On 10 May 1824, we opened our doors at our first home, 100 Pall Mall. To celebrate our 199th birthday, we’ve collected some favourite stories from the archives.
Join us in 2024 for a year-long festival of art, creativity and imagination which sets the tone for our third century.
Unlike similar museums in Europe, the National Gallery was not formed by nationalising an existing royal art collection. It all began when the British government bought 38 paintings from the heirs of John Julius Angerstein in 1824.
In 1900, there were army barracks behind the Gallery, and we have letters about troops playing football. Our Office of Works suggested that the Gallery’s windows be covered with wire to allow the troops to continue playing.
Following the theft of Goya’s portrait, The Duke of Wellington, and on the recommendation of the Bridges Committee Report of 1962, the Gallery employed a guard dog called Rex to patrol the galleries ‘at least for an experimental period’.
This continued until October 1971 until the nightly guard-dog patrol was ‘no longer serving a useful purpose’ and the Board agreed to end the patrols.
We're not sure that Casper Netscher's little dog would have made a very good patrol dog but it's one of the many dogs in the collection and a very charming one.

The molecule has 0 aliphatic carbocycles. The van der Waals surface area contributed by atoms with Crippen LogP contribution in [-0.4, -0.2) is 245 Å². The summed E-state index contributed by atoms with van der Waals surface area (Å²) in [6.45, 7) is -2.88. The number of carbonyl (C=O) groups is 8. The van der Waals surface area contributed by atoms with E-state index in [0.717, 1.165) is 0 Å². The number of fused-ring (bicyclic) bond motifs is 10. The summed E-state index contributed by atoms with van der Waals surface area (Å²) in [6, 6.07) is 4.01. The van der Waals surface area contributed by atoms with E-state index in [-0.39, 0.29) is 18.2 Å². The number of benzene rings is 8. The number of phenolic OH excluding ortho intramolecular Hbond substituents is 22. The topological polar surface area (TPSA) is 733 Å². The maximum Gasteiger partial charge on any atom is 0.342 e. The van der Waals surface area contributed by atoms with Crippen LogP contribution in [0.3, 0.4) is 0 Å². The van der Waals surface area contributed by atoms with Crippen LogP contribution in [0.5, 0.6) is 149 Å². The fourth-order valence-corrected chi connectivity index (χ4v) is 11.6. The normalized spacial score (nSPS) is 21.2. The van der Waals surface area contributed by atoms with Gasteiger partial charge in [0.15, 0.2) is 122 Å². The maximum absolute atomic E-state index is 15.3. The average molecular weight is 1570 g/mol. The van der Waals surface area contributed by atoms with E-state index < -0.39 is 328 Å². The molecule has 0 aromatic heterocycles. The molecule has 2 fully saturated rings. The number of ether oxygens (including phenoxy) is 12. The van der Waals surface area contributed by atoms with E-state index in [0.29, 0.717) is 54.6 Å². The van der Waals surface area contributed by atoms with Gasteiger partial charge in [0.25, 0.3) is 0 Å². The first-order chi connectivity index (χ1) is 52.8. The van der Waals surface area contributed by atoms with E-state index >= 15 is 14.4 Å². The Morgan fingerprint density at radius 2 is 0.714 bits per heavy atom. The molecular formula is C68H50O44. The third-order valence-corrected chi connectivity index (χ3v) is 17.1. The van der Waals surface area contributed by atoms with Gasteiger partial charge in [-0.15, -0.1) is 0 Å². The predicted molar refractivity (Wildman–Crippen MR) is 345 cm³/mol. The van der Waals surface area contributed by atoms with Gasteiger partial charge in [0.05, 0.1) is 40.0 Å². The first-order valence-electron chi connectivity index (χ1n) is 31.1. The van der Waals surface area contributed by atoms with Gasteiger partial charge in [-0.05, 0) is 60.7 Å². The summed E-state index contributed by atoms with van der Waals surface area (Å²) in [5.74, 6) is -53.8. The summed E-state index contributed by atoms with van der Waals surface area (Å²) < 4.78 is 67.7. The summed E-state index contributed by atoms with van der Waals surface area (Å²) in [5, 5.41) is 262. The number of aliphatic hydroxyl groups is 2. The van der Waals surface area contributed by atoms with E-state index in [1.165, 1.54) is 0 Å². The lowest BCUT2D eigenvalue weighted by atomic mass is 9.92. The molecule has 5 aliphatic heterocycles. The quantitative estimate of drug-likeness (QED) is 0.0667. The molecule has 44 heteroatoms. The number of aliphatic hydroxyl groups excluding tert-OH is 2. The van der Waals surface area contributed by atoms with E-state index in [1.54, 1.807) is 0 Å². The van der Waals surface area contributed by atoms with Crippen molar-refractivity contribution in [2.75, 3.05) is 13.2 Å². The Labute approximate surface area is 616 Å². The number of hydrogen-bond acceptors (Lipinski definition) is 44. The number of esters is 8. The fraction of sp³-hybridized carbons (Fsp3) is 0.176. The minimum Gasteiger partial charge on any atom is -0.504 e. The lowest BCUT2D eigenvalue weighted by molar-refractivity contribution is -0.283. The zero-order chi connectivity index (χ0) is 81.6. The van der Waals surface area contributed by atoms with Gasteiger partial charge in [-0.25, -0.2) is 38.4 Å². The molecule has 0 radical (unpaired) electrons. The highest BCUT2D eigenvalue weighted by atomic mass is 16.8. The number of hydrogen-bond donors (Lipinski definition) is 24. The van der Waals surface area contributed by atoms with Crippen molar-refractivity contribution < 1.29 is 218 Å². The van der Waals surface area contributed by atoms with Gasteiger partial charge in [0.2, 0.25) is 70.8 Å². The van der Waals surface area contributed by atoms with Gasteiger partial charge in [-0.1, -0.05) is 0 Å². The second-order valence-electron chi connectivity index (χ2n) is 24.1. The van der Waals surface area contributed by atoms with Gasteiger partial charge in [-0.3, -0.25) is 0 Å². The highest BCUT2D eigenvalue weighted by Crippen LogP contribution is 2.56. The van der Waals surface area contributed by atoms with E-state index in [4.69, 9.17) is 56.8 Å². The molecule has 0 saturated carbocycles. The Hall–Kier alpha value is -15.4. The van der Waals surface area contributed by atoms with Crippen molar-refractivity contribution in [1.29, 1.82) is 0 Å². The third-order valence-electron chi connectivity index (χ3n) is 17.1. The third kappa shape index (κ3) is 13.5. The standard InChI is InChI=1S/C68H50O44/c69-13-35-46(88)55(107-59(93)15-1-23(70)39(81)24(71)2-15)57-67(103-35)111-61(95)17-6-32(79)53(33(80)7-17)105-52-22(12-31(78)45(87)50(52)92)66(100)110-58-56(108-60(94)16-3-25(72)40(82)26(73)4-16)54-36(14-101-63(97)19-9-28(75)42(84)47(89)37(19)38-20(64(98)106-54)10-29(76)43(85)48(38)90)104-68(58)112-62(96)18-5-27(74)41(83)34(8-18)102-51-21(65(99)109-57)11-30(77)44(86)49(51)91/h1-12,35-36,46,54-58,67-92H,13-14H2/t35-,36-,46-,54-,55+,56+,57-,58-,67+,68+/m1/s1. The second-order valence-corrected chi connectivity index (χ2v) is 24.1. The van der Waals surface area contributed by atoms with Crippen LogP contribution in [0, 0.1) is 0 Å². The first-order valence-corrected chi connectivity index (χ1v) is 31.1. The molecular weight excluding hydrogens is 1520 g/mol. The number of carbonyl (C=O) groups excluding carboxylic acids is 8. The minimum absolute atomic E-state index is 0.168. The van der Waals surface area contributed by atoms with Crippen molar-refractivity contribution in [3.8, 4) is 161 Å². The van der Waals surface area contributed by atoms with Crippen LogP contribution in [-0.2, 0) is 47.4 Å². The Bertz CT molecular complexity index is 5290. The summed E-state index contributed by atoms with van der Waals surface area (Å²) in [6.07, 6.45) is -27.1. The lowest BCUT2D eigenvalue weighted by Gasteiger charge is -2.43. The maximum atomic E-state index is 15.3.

In 1971 the ‘schoolroom’ opened in the East basement, it catered for the needs of school children on a day-visit to London with separate toilets, coat racks, hot drinks, and a comfortable room where 50 children could eat packed lunches.
We’re excited about breaking ground to build our brand-new education centre this summer which children and teachers are helping us to plan and design.
To keep the nation's paintings safe during the Blitz, the collection was taken out of London for safekeeping in various homes.
We then found a very secure location for them, in a Welsh slate mine. The conditions were perfect, and the artworks stayed there from 1941 to 1945.
By 1942, the bombing raids had lessened, so we decided to bring one painting to London to show each month. This began our Picture of the Month tradition that continues today.
A letter published in 'The Times' in January 1942 explained, 'Because London’s face is scarred and bruised these days, we need more than ever to see beautiful things.'
Every night the work was removed from display and stored safely in the underground strong room.